Mining Google for Integrative Medicine Topics: Lower Yields

October 9, 2019

We at BCCT recently read an article published on the People’s Pharmacy website titled “Is Google censoring drug side effect information?” We actually respect the work and information that the People’s Pharmacy provides, so we took note of the concerns expressed in the article. 

Google has changed its algorithm for searches, which in turn changes the way Google ranks websites.

The gist of it is that Google has changed its algorithm for searches, which in turn changes the way Google ranks websites. “Many health sites have seen a dramatic drop in traffic. The People’s Pharmacy is one of them. Over the last month our traffic is down over 50% thanks to Google’s 2019 Core Update.”1 Apparently another website, MedShadow, which helps people understand the risks and benefits of medicines, has also seen its web traffic plummet since the Google search algorithm has changed.

From what we understand, Google changed its algorithm in order to suppress sites that didn’t seem credible—sites that sold miracle cures and get rich quick schemes. MedShadow sees that their site became part of the fall-out. Perhaps a faulty algorithm. The People’s Pharmacy goes further to question whether or not Google is intentionally suppressing drug side effect information.

Subsequent to the People’s Pharmacy article, we read a blog post by writer, speaker and change agent John Weeks who was deeply concerned by trends he has been seeing and that have been reported to him: in his view, Google and Facebook appear to have “killed access to alternative and integrative medicine.”   He shows a very sobering list of the percent decline in web traffic to such sites as Dr. Weil, GreenMed Info, and even LiveStrong, which all provide evidence-based information on integrative care and natural products. Visits to sites related to integrative and alternative medicine were down by 52 to 98 percent, while the Mayo Clinic and WebMD site traffic was up by about 60 percent and 30 percent, respectively.2

BCCT is not going to weigh in on Google’s or Facebook’s intentions. I would say, however, that even before I read this article, I noticed a change in Google’s listing of websites that have information about drug side effects.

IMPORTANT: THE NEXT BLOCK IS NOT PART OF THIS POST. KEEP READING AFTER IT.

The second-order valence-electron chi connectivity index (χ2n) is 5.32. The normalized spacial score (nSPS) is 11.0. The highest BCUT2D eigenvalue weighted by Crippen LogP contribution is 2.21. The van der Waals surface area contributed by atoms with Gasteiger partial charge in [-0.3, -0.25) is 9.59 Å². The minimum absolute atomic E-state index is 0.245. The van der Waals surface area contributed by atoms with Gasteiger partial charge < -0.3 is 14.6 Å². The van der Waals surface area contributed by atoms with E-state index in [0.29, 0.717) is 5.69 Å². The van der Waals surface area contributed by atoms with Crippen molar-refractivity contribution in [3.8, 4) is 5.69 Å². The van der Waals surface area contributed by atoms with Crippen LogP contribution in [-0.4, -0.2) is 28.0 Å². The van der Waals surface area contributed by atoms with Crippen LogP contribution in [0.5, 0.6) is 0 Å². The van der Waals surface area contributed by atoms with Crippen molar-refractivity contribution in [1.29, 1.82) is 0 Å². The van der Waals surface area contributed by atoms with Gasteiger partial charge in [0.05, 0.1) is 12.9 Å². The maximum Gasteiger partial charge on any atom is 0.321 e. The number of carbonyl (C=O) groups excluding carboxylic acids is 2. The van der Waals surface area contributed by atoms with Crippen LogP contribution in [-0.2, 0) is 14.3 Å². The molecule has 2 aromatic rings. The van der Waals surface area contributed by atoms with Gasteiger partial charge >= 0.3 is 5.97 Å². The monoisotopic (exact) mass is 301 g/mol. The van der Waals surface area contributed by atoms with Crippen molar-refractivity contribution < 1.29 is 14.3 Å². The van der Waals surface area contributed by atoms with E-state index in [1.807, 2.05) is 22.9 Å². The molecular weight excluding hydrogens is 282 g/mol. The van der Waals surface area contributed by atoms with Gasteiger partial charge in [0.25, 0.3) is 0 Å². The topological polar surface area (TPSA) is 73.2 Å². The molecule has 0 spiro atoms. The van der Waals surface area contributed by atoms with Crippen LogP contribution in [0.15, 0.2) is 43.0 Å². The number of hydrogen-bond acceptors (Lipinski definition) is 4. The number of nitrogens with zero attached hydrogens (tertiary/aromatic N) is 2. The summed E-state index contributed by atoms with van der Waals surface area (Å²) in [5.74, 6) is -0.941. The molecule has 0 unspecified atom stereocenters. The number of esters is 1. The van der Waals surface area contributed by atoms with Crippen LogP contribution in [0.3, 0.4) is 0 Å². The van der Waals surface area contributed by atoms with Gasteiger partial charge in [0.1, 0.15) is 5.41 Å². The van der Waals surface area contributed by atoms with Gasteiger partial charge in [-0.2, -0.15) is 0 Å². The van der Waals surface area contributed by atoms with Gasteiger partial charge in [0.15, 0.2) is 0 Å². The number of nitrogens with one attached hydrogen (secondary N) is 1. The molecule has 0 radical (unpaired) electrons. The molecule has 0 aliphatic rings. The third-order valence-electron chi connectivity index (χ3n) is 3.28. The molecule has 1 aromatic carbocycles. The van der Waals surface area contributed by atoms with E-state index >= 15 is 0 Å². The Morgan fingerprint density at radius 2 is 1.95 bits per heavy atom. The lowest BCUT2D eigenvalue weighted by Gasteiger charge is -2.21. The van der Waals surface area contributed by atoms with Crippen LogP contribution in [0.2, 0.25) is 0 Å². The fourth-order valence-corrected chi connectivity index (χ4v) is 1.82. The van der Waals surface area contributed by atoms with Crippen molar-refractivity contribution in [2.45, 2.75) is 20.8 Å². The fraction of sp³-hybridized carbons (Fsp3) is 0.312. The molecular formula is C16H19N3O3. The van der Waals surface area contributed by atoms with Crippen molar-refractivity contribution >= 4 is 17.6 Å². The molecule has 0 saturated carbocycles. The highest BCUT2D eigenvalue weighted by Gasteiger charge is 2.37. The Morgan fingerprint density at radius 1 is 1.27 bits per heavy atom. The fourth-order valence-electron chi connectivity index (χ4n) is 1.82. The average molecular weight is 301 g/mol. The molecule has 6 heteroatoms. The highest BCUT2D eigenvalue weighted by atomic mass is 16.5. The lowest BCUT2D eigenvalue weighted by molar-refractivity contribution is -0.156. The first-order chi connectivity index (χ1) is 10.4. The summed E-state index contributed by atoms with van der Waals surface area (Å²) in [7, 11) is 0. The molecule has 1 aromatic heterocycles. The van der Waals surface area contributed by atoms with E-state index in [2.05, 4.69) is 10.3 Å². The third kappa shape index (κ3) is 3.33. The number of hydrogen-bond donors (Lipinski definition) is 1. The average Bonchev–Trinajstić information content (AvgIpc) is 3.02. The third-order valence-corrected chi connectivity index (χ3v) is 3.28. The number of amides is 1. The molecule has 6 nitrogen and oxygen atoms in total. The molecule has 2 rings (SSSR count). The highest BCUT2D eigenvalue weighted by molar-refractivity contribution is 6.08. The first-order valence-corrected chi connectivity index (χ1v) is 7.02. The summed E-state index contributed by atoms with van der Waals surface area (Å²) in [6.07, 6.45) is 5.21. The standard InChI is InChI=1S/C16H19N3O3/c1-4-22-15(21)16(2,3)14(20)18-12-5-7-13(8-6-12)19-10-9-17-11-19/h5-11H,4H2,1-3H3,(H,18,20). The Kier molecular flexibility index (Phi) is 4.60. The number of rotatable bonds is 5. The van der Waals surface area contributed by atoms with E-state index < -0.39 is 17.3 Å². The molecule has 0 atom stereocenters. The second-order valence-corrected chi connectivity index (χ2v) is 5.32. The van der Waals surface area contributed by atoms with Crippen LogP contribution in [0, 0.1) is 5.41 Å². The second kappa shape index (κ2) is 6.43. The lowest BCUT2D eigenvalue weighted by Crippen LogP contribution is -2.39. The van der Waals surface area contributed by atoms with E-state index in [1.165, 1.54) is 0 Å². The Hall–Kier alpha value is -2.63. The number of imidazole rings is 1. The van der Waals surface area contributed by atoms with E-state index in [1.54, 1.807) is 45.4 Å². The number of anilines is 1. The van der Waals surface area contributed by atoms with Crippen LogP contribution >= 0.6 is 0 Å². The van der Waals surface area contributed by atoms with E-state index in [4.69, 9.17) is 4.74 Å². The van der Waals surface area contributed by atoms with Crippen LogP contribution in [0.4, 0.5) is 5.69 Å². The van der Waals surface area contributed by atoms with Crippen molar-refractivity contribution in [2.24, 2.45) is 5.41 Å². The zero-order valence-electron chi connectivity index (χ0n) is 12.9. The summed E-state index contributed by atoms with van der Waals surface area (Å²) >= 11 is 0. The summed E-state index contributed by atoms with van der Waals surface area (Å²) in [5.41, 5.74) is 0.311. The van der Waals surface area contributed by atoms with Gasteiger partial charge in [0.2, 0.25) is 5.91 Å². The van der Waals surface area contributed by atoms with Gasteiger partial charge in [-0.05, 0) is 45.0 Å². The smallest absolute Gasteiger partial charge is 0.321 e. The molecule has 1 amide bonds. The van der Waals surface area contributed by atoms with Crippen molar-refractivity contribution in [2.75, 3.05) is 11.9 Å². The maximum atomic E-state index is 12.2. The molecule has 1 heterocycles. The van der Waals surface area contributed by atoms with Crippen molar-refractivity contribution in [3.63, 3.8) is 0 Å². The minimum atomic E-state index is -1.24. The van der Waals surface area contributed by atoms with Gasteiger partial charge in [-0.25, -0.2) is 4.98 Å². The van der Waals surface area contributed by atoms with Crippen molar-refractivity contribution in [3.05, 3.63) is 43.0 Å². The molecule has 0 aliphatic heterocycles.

This certainly changes the way I will search for information on drugs' side effects on Google.

At BCCT, we regularly look up side effects and cautions on many therapies, including drugs. In the past, Google would list a nice smattering of websites with both patient and health professional information. Recently, however, I did a Google search for side effects of a particular drug and the first two pages of sites provided only very basic patient information and mostly encouraged the person to talk to their doctor or pharmacist. It wasn’t until I got to page three of the search that I found one article that provided more substantive information. I tried a new search asking for information for health care professionals on side effects of the drug. I essentially got the same listings on the first page. Finally, I did a search that most patients would not know to do and I asked for the PDR (Physician’s Desk Reference) information on this drug’s side effects—that did yield much more specific information.

This certainly changes the way I will search for information on drugs' side effects on Google. I will also have to remember to look up certain specific reputable websites directly, now that I know they likely will not show up in a Google Search. BCCT will do its best to find and pass on these valuable links and resources to you. We welcome suggestions of credible websites that provide evidence-based, non-commercial information about treatment side effects as well as about integrative medicine.

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Tag: Natural products; herbs; nutrients and supplements

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